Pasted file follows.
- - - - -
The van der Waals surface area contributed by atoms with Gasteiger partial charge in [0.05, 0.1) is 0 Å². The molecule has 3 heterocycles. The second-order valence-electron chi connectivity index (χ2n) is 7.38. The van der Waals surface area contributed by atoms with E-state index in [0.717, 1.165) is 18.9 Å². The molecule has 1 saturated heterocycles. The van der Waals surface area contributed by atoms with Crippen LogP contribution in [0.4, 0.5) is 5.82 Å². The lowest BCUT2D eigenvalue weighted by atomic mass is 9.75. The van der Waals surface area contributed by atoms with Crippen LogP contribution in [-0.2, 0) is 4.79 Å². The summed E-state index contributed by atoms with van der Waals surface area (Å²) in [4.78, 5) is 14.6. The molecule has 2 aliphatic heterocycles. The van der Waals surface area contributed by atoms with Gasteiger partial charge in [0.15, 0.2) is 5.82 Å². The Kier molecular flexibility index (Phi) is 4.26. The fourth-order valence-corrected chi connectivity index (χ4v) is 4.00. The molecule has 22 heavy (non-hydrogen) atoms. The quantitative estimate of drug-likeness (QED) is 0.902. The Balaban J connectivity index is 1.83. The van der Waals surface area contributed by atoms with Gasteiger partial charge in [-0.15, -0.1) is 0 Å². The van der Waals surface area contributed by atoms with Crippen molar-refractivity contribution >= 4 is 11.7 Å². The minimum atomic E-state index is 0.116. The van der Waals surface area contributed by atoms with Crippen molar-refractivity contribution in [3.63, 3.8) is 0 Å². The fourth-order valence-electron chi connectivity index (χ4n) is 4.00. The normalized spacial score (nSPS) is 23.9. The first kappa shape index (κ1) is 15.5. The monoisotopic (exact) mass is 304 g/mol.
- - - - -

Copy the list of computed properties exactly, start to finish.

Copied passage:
The van der Waals surface area contributed by atoms with Gasteiger partial charge in [0.05, 0.1) is 0 Å². The molecule has 3 heterocycles. The second-order valence-electron chi connectivity index (χ2n) is 7.38. The van der Waals surface area contributed by atoms with E-state index in [0.717, 1.165) is 18.9 Å². The molecule has 1 saturated heterocycles. The van der Waals surface area contributed by atoms with Crippen LogP contribution in [0.4, 0.5) is 5.82 Å². The lowest BCUT2D eigenvalue weighted by atomic mass is 9.75. The van der Waals surface area contributed by atoms with Crippen LogP contribution in [-0.2, 0) is 4.79 Å². The summed E-state index contributed by atoms with van der Waals surface area (Å²) in [4.78, 5) is 14.6. The molecule has 2 aliphatic heterocycles. The van der Waals surface area contributed by atoms with Gasteiger partial charge in [0.15, 0.2) is 5.82 Å². The Kier molecular flexibility index (Phi) is 4.26. The fourth-order valence-corrected chi connectivity index (χ4v) is 4.00. The molecule has 22 heavy (non-hydrogen) atoms. The quantitative estimate of drug-likeness (QED) is 0.902. The Balaban J connectivity index is 1.83. The van der Waals surface area contributed by atoms with Gasteiger partial charge in [-0.15, -0.1) is 0 Å². The van der Waals surface area contributed by atoms with Crippen molar-refractivity contribution >= 4 is 11.7 Å². The minimum atomic E-state index is 0.116. The van der Waals surface area contributed by atoms with Crippen molar-refractivity contribution in [3.63, 3.8) is 0 Å². The fourth-order valence-electron chi connectivity index (χ4n) is 4.00. The normalized spacial score (nSPS) is 23.9. The first kappa shape index (κ1) is 15.5. The monoisotopic (exact) mass is 304 g/mol.